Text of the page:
NYT's Unforgettable Hire: Bono
BONO PRO BONO Bono, Rosenthal (inset) (Photo: Getty Images) Like Vanity Fair editor Graydon Carter before him, New York Times editorial page editor Andrew Rosenthal sees something special in a certain teensy Gaelic man who refuses to remove his sunglasses. That's right, the Timesman announced last night his first acquisition for the paper's Op-Ed pages for 2009: Bono. Yep, Bono. The activist-creator of Zoo TV will pen between six and ten pieces for the Grey Lady next year, Rosenthal told students Wednesday night at Columbia's School of Journalism.
So might this new hire be taking the position of—or helping to off-set the damage done by—any especially right-leaning columnist currently under fire for his devotion to vice-presidential candidate Sarah Palin? Say, Bill Kristol, for example?
Rosenthal dodged questions about Kristol, refusing to say if the Times would renew the right-wing columnist's contract when it expires in January, or who might replace him if he goes. Instead he cracked wise and affectionately of all his columnists. Kristol, for example can be "kooky," and in fact the whole staff, he noted wryly, is "incredibly easy to deal with and very humble." He took Maureen Dowd's infamous Latin column as a case in point: "I told her I thought it would be a little weird, and she did it anyway," but given that she's "the easiest and most pleasant edit of any writer I've worked with in my life," he let it slide.
Of course, in belt-tightening times, it's important to note that the ink of the high-holy U2 crooner comes free of charge: "Nothing," said Rosenthal of Bono's pay rate, noting that the Irish millionaire will muse on Africa, poverty, and, importantly, the music of Frank Sinatra. And while Bono may seem an odd choice for such a contract, Rosenthal did mention his current obsession with learning the guitar, and even shuffled freshly downloaded riff tablature together with his lecture notes. And though Rosenthal didn't announce any other celeb contributors, he did allude to re-recruiting the pen of Queen guitarist Brian May, who just earned his doctorate in astrophysics, and expressed admiration for previous opinion writers Bruce Springsteen and Larry David.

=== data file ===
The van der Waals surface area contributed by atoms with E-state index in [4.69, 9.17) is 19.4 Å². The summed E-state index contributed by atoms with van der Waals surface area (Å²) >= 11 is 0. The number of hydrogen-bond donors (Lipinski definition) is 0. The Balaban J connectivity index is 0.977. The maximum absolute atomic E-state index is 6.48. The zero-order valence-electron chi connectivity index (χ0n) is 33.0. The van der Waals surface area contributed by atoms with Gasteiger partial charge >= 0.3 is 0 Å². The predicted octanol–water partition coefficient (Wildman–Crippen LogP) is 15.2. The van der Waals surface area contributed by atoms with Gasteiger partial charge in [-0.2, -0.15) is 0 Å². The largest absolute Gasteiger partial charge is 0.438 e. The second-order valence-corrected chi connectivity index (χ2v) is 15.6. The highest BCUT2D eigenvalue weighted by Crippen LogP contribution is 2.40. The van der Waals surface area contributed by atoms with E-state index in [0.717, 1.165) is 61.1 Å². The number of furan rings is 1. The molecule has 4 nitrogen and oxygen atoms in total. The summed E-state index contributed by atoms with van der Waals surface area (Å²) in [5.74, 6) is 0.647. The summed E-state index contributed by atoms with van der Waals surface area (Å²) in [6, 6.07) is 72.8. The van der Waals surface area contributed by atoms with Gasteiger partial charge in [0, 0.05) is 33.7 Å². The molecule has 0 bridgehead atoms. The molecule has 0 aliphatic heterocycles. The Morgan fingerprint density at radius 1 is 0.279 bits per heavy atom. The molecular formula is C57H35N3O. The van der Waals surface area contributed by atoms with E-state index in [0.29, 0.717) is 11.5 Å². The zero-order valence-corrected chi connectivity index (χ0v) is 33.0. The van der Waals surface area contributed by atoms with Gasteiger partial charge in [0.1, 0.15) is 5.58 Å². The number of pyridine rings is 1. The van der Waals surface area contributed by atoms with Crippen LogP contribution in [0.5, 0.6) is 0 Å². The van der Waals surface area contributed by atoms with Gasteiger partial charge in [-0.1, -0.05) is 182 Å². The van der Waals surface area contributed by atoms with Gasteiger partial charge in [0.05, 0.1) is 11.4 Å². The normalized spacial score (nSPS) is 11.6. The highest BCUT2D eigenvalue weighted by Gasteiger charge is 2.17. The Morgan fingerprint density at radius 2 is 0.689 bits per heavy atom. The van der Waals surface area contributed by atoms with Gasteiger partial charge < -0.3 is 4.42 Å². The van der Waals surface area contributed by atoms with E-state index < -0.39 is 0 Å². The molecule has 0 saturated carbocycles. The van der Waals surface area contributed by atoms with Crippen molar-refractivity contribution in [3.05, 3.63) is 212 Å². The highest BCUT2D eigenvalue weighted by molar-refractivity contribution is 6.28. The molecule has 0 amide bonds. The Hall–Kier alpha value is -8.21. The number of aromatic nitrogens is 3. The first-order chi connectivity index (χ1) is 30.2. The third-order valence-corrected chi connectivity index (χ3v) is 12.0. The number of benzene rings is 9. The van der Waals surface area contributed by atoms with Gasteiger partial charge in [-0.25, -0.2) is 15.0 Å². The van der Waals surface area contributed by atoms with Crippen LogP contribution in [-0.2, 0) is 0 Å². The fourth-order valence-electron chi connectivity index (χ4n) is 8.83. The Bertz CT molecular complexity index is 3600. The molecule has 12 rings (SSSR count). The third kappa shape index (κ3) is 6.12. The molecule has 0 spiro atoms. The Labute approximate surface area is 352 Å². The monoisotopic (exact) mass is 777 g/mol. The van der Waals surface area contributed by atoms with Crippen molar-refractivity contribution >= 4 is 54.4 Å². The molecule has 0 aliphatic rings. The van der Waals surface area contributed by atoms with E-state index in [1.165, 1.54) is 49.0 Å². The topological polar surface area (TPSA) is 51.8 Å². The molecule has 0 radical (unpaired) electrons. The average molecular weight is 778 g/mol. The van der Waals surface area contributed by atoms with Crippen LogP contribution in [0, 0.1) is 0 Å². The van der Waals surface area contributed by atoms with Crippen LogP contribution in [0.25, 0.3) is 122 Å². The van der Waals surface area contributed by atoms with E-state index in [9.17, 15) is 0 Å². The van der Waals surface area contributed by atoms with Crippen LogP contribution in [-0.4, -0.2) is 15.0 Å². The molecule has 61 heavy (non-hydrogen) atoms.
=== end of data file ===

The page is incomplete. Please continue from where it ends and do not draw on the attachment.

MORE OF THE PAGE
Of actual journalists, Rosenthal said he admired the work of the Atlantic's Megan McArdle and the National Review's Byron York.
Which is all fine and well, but are there former contributors Rosenthal doesn't like? "Condoleezza Rice is a particularly bad op-ed writer." And Tom Wolfe tends to write very long. So no Rice, less than Wolfe, and more in the spirit of Bono. Given that the Times' opinion pages could be the most competitive 800 words in journalism, any other pointers on how to make sure a fledgling contributor's submission will get printed? "Take a position in support of any Republican you care to name," the editor joshed. But it's a fine line, he noted with a smile: "The problem with conservative columnists," said Rosenthal, "is that many of them lie in print."
By Ben Chapman 10/23/08 9:25
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